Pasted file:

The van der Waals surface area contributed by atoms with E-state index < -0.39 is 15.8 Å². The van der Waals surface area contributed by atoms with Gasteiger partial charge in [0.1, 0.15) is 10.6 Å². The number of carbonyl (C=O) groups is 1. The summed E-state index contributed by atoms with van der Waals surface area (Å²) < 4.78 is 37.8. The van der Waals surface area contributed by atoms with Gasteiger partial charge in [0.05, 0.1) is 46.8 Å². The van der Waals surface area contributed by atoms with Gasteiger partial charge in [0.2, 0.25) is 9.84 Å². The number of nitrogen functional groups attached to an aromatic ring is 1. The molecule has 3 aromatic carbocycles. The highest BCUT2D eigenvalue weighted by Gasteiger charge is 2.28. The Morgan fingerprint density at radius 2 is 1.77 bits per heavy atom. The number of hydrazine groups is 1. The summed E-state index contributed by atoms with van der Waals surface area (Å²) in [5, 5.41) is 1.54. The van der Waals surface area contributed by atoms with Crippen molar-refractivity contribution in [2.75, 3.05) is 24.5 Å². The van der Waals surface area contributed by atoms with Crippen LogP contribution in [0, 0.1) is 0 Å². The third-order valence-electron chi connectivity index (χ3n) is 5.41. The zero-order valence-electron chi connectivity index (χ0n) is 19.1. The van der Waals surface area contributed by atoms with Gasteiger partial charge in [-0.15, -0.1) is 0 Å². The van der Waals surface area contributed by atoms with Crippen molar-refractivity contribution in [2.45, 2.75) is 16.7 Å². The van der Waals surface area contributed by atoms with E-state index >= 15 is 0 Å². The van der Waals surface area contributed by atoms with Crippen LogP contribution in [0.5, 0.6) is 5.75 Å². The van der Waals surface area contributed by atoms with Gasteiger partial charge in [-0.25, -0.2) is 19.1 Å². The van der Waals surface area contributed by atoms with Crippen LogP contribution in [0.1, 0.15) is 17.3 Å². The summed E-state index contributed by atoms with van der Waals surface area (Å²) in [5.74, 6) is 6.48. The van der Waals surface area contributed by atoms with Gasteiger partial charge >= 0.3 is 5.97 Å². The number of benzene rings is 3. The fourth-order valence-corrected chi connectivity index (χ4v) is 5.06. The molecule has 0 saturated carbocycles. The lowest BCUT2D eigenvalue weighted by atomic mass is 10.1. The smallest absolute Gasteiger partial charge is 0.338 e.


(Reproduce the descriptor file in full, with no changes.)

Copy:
The van der Waals surface area contributed by atoms with E-state index < -0.39 is 15.8 Å². The van der Waals surface area contributed by atoms with Gasteiger partial charge in [0.1, 0.15) is 10.6 Å². The number of carbonyl (C=O) groups is 1. The summed E-state index contributed by atoms with van der Waals surface area (Å²) < 4.78 is 37.8. The van der Waals surface area contributed by atoms with Gasteiger partial charge in [0.05, 0.1) is 46.8 Å². The van der Waals surface area contributed by atoms with Gasteiger partial charge in [0.2, 0.25) is 9.84 Å². The number of nitrogen functional groups attached to an aromatic ring is 1. The molecule has 3 aromatic carbocycles. The highest BCUT2D eigenvalue weighted by Gasteiger charge is 2.28. The Morgan fingerprint density at radius 2 is 1.77 bits per heavy atom. The number of hydrazine groups is 1. The summed E-state index contributed by atoms with van der Waals surface area (Å²) in [5, 5.41) is 1.54. The van der Waals surface area contributed by atoms with Crippen molar-refractivity contribution in [2.75, 3.05) is 24.5 Å². The van der Waals surface area contributed by atoms with Crippen LogP contribution in [0, 0.1) is 0 Å². The third-order valence-electron chi connectivity index (χ3n) is 5.41. The zero-order valence-electron chi connectivity index (χ0n) is 19.1. The van der Waals surface area contributed by atoms with Gasteiger partial charge in [-0.15, -0.1) is 0 Å². The van der Waals surface area contributed by atoms with Crippen molar-refractivity contribution in [2.45, 2.75) is 16.7 Å². The van der Waals surface area contributed by atoms with E-state index >= 15 is 0 Å². The van der Waals surface area contributed by atoms with Crippen LogP contribution in [0.5, 0.6) is 5.75 Å². The van der Waals surface area contributed by atoms with Gasteiger partial charge in [-0.25, -0.2) is 19.1 Å². The van der Waals surface area contributed by atoms with Crippen LogP contribution in [0.1, 0.15) is 17.3 Å². The summed E-state index contributed by atoms with van der Waals surface area (Å²) in [5.74, 6) is 6.48. The van der Waals surface area contributed by atoms with Gasteiger partial charge >= 0.3 is 5.97 Å². The number of benzene rings is 3. The fourth-order valence-corrected chi connectivity index (χ4v) is 5.06. The molecule has 0 saturated carbocycles. The lowest BCUT2D eigenvalue weighted by atomic mass is 10.1. The smallest absolute Gasteiger partial charge is 0.338 e.